INTRODUCTION: Cost-effectiveness analysis (CEA) is used increasingly in medicine to determine whether the health benefit of an intervention is worth the economic cost. Decision trees, the standard decision modeling technique for non-temporal domains, can only perform CEAs for very small problems. Influence diagrams can model much larger problems, but only when the decisions are totally ordered. OBJECTIVE: To develop a CEA method for problems with unordered or partially ordered decisions, such as finding the optimal sequence of tests for diagnosing a disease. METHODS: We explain how to model those problems using decision analysis networks (DANs), a new type of probabilistic graphical model, somewhat similar to Bayesian networks and influence diagrams. We present an algorithm for evaluating DANs with two criteria, cost and effectiveness, and perform some experiments to study its computational efficiency. We illustrate the representation framework and the algorithm using a hypothetical example involving two therapies and several tests and then present a DAN for a real-world problem, the mediastinal staging of non-small cell lung cancer. RESULTS: The evaluation of a DAN with two criteria, cost and effectiveness, returns a set of intervals for the willingness to pay, separated by incremental cost-effectiveness ratios (ICERs). The cost, the effectiveness, and the optimal intervention are specific for each interval, i.e., they depend on the willingness to pay. CONCLUSION: Problems involving several unordered decisions can be modeled with DANs and evaluated in a reasonable amount of time. OpenMarkov, an open-source software tool developed by our research group, can be used to build the models and evaluate them using a graphical user interface.


Asunto(s)
Carcinoma de Pulmón de Células no Pequeñas , Neoplasias Pulmonares , Teorema de Bayes , Carcinoma de Pulmón de Células no Pequeñas/diagnóstico , Análisis Costo-Beneficio , Humanos , Neoplasias Pulmonares/diagnóstico , Modelos Estadísticos
20.
J Vasc Surg ; 2021 May 31.
Artículo en Inglés | MEDLINE | ID: mdl-34082003

RESUMEN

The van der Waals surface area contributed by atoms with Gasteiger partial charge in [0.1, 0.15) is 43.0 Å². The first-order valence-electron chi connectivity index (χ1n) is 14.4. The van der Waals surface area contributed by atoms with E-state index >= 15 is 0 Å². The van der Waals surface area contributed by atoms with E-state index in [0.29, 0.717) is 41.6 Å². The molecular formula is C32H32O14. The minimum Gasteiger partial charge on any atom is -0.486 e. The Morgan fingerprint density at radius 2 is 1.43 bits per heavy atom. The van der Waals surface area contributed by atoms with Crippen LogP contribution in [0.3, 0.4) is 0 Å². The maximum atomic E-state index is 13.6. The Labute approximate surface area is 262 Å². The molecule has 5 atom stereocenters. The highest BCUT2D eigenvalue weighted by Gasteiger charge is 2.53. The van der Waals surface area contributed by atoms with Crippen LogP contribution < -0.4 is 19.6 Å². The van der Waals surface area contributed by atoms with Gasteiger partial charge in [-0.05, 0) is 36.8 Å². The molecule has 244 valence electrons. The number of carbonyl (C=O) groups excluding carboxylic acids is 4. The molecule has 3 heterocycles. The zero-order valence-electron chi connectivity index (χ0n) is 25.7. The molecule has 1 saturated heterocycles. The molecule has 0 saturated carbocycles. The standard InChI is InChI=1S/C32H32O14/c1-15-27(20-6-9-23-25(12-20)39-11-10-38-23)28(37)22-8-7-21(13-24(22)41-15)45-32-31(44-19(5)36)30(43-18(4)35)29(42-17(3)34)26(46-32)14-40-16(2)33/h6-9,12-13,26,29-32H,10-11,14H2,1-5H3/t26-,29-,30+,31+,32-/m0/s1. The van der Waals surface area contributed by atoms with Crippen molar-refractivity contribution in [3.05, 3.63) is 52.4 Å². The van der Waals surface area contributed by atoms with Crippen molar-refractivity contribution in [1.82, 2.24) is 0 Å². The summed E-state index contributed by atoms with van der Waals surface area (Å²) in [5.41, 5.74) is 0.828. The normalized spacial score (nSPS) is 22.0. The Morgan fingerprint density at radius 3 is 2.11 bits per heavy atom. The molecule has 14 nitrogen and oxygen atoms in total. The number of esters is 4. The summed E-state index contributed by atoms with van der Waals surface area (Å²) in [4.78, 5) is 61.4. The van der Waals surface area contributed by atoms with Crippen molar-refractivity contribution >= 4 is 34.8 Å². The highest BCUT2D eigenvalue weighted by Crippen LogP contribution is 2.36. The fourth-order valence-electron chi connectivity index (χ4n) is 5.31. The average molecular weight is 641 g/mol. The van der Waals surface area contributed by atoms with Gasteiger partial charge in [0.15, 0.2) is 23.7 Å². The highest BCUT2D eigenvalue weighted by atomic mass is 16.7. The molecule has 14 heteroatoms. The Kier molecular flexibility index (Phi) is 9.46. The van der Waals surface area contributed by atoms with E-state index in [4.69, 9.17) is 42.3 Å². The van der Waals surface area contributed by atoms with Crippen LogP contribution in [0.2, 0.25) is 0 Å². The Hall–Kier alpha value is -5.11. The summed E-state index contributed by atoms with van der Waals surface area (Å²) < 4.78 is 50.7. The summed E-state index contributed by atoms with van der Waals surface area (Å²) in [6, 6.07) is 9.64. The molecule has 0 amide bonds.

OBJECTIVE: Transfemoral carotid artery stenting (TFCAS) has higher combined stroke and death rates in elderly patients with carotid artery stenosis compared with carotid endarterectomy (CEA). However, transcarotid artery revascularization (TCAR) may have similar outcomes to CEA. This study compared outcomes after TCARs relative to those after CEAs and TFCAS, focusing on elderly patients. METHODS: We included all patients with carotid artery stenosis, and no prior endarterectomy or stenting, who underwent either a CEA, TFCAS, or TCAR in the Vascular Quality Initiative from September 2016 (TCAR commercially available) to December 2019. We categorized patients into age decades: 60-69 years, 70-79 years, and 80-90 years. Outcomes included 30-day and one-year composite rates of stroke or death. Cox-proportional hazards models evaluated both outcomes after adjusting for patient demographics, clinical factors, symptomatology, hospital CEA volume, and clustering. RESULTS: We identified 33,115 patients who underwent either a CEA, TFCAS, or TCAR for carotid artery stenosis (35% in their 60s, 44% in their 70s, and 21% in their 80s), where half (50%) were symptomatic. The majority of patients had CEAs (80%), followed by TFCAS (11%) and then TCARs (9.1%). The overall rate of 30-day stroke/death was 1.5% and of one-year stroke/death was 4.4%. Octogenarians had the highest 30-day and one-year stroke/death rates relative to their peers (2.3% and 6.3%, respectively). Among all patients, the adjusted hazards of TCARs relative to CEAs was similar for 30-day stroke/death (HR 1.10 [95%-CI 0.75-1.62]) and slightly higher for one-year stroke/death (HR 1.34 [1.02-1.76]). Among octogenarians, however, the adjusted hazards of TCARs relative to CEAs was similar for both 30-day stroke/death (HR 1.12 [0.59-2.13]) and one-year stroke/death (HR 1.28 [0.85-1.94]). TFCAS relative to CEAs had higher hazards of both 30-day stroke/death (HR 1.78 [1.10-2.89]) and one-year stroke/death (HR 1.85 [1.35-2.54]) in octogenarians. CONCLUSIONS: TCARs had similar outcomes relative to CEAs among octogenarians with respect to 30-day and one-year rates of stroke/death. TCAR may serve as a promising less-invasive treatment for carotid disease in older patients who are deemed high anatomic, surgical, or clinical risk for CEAs.